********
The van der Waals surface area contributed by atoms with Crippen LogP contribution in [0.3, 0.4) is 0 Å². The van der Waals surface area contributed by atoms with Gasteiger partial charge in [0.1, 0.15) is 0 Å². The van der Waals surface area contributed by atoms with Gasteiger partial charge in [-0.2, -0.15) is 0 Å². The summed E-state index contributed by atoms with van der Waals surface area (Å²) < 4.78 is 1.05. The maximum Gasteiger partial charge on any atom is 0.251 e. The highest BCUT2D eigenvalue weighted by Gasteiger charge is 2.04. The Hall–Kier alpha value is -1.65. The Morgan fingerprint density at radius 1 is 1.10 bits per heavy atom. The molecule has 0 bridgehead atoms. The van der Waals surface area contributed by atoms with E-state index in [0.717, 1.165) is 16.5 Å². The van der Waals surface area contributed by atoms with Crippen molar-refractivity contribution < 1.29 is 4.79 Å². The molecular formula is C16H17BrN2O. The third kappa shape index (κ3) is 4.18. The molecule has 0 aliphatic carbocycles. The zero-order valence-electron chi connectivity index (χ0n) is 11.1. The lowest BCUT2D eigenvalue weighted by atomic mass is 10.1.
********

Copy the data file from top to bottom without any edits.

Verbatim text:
The van der Waals surface area contributed by atoms with Crippen LogP contribution in [0.3, 0.4) is 0 Å². The van der Waals surface area contributed by atoms with Gasteiger partial charge in [0.1, 0.15) is 0 Å². The van der Waals surface area contributed by atoms with Gasteiger partial charge in [-0.2, -0.15) is 0 Å². The summed E-state index contributed by atoms with van der Waals surface area (Å²) < 4.78 is 1.05. The maximum Gasteiger partial charge on any atom is 0.251 e. The highest BCUT2D eigenvalue weighted by Gasteiger charge is 2.04. The Hall–Kier alpha value is -1.65. The Morgan fingerprint density at radius 1 is 1.10 bits per heavy atom. The molecule has 0 bridgehead atoms. The van der Waals surface area contributed by atoms with E-state index in [0.717, 1.165) is 16.5 Å². The van der Waals surface area contributed by atoms with Crippen molar-refractivity contribution < 1.29 is 4.79 Å². The molecular formula is C16H17BrN2O. The third kappa shape index (κ3) is 4.18. The molecule has 0 aliphatic carbocycles. The zero-order valence-electron chi connectivity index (χ0n) is 11.1. The lowest BCUT2D eigenvalue weighted by atomic mass is 10.1.